ALIP requires newer SB components (and specific toolchains) but the newer SB components should work just fine with Maemo targets and Maemo toolchains. Or the newer SB can be installed in a different directory from tarballs and used concurrently with the Maemo SB.

Follow the From scratch instructions but replace alip-project with kaze-project and don’t pass the -cbeagleboard. You should pass -c multimedia to include 3rd party provided (by me actually) gst-ffmpeg to the build.

If you want to include WebKit engine and Midori UI to it, add “midori” to the components file.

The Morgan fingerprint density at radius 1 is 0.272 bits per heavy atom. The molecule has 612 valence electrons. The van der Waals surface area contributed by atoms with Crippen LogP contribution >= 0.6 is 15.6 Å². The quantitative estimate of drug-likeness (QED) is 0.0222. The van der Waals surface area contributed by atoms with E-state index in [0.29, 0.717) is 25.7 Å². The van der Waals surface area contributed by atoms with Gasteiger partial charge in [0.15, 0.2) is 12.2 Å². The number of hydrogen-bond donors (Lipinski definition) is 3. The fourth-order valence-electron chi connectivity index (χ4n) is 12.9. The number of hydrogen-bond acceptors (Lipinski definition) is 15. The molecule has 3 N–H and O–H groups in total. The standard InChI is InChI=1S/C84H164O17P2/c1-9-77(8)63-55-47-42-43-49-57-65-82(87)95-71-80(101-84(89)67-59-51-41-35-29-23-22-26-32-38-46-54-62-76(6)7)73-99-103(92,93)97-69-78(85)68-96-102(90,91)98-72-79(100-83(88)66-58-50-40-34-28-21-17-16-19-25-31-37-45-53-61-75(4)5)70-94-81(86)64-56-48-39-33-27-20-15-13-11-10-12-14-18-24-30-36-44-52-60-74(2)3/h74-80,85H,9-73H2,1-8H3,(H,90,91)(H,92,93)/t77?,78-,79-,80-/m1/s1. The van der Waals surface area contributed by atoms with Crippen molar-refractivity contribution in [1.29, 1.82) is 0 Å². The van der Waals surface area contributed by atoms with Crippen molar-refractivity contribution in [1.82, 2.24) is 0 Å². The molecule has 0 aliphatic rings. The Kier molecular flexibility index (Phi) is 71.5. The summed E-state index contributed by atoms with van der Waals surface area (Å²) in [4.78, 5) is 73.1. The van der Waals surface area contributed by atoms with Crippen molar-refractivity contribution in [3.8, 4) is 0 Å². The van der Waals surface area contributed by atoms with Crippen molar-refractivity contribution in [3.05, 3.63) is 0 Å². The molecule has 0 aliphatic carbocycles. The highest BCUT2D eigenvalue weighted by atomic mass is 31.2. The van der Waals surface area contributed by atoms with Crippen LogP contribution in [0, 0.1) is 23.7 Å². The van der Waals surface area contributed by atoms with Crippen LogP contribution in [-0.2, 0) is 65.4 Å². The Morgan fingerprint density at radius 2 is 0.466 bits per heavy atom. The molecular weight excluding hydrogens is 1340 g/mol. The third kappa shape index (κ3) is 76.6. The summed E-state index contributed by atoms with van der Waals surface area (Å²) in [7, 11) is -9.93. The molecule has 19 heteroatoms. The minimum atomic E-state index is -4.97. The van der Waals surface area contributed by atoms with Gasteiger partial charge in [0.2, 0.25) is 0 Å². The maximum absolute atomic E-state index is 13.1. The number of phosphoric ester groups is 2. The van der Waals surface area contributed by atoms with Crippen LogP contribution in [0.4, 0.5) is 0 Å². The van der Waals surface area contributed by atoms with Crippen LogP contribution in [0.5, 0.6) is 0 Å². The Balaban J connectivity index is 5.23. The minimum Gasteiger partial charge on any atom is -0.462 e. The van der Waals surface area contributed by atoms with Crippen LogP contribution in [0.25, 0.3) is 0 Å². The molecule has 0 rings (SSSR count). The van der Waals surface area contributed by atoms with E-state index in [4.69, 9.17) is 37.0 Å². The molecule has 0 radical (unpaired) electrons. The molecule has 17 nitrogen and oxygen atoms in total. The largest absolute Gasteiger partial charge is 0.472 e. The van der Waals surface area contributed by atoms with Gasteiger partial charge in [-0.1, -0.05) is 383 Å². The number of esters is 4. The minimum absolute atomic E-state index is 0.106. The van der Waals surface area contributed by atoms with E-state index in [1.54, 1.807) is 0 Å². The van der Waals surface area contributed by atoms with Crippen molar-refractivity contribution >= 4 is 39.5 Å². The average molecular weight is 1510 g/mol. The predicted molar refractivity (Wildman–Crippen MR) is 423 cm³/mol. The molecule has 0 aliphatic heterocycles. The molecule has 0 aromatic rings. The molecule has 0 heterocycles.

Unfortunately the X driver for OMAPs (xf86-video-omapfb) in the stable branch in omap-repository has a bug concerning n8x0 devices and you should use master branch of it if you want to test video playback. The easiest way to switch using master branch for this component is to clone the n8x0 configuration repository and switch the branch before running the matrix install.


git clone git://linux.onarm.com/git/n8x0/config/n8x0.git
vi n8x0/suite/n8x0-recommended
# Add the branch: Component("xf86-video-omapfb", branch="master")
matrix install -c multimedia

After the install you should include the binary DSP tasks from the device (they are proprietary and cannot be distributed). Use the helper script (get_nokia_binaries.sh) in src/platform-n8x0 that fetches them from the device over ssh and reinstall the component before creating the rootfs image:


matrix install-only -c multimedia platform-n8x0

Lots of things are still broken:

  • Power button tries to suspend, which fails and does nothing.